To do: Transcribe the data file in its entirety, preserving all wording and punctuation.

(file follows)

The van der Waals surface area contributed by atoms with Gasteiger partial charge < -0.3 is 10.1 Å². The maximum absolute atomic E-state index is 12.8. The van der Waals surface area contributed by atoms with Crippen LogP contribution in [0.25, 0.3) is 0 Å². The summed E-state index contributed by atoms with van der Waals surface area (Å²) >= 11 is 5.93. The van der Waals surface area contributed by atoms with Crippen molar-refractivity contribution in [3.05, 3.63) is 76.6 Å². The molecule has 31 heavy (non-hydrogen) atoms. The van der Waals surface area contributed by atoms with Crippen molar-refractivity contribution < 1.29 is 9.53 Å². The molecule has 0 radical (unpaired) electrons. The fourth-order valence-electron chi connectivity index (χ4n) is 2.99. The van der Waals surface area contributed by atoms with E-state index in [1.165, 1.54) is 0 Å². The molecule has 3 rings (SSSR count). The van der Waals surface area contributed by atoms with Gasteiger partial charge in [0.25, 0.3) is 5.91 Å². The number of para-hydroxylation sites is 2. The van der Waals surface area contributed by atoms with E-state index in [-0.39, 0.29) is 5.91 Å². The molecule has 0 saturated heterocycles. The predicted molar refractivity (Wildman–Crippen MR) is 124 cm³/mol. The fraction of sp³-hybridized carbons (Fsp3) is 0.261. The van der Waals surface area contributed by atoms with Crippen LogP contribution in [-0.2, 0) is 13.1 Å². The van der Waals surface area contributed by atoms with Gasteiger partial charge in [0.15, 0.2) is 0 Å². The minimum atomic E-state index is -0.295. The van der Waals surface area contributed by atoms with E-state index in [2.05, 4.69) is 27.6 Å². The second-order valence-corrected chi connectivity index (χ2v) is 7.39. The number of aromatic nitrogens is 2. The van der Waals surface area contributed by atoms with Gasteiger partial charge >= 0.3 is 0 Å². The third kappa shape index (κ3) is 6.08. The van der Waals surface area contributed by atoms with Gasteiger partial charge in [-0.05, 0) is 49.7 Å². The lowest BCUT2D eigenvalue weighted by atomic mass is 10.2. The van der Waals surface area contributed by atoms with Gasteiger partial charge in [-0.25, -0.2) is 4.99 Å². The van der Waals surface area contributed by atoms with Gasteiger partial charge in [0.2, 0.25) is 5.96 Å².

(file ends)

The van der Waals surface area contributed by atoms with Gasteiger partial charge < -0.3 is 10.1 Å². The maximum absolute atomic E-state index is 12.8. The van der Waals surface area contributed by atoms with Crippen LogP contribution in [0.25, 0.3) is 0 Å². The summed E-state index contributed by atoms with van der Waals surface area (Å²) >= 11 is 5.93. The van der Waals surface area contributed by atoms with Crippen molar-refractivity contribution in [3.05, 3.63) is 76.6 Å². The molecule has 31 heavy (non-hydrogen) atoms. The van der Waals surface area contributed by atoms with Crippen molar-refractivity contribution < 1.29 is 9.53 Å². The molecule has 0 radical (unpaired) electrons. The fourth-order valence-electron chi connectivity index (χ4n) is 2.99. The van der Waals surface area contributed by atoms with E-state index in [1.165, 1.54) is 0 Å². The molecule has 3 rings (SSSR count). The van der Waals surface area contributed by atoms with Gasteiger partial charge in [0.25, 0.3) is 5.91 Å². The number of para-hydroxylation sites is 2. The van der Waals surface area contributed by atoms with E-state index in [-0.39, 0.29) is 5.91 Å². The molecule has 0 saturated heterocycles. The predicted molar refractivity (Wildman–Crippen MR) is 124 cm³/mol. The fraction of sp³-hybridized carbons (Fsp3) is 0.261. The van der Waals surface area contributed by atoms with Crippen LogP contribution in [-0.2, 0) is 13.1 Å². The van der Waals surface area contributed by atoms with Gasteiger partial charge in [0.15, 0.2) is 0 Å². The minimum atomic E-state index is -0.295. The van der Waals surface area contributed by atoms with E-state index in [2.05, 4.69) is 27.6 Å². The second-order valence-corrected chi connectivity index (χ2v) is 7.39. The number of aromatic nitrogens is 2. The van der Waals surface area contributed by atoms with Gasteiger partial charge >= 0.3 is 0 Å². The third kappa shape index (κ3) is 6.08. The van der Waals surface area contributed by atoms with Gasteiger partial charge in [-0.05, 0) is 49.7 Å². The lowest BCUT2D eigenvalue weighted by atomic mass is 10.2. The van der Waals surface area contributed by atoms with Gasteiger partial charge in [-0.25, -0.2) is 4.99 Å². The van der Waals surface area contributed by atoms with Gasteiger partial charge in [0.2, 0.25) is 5.96 Å².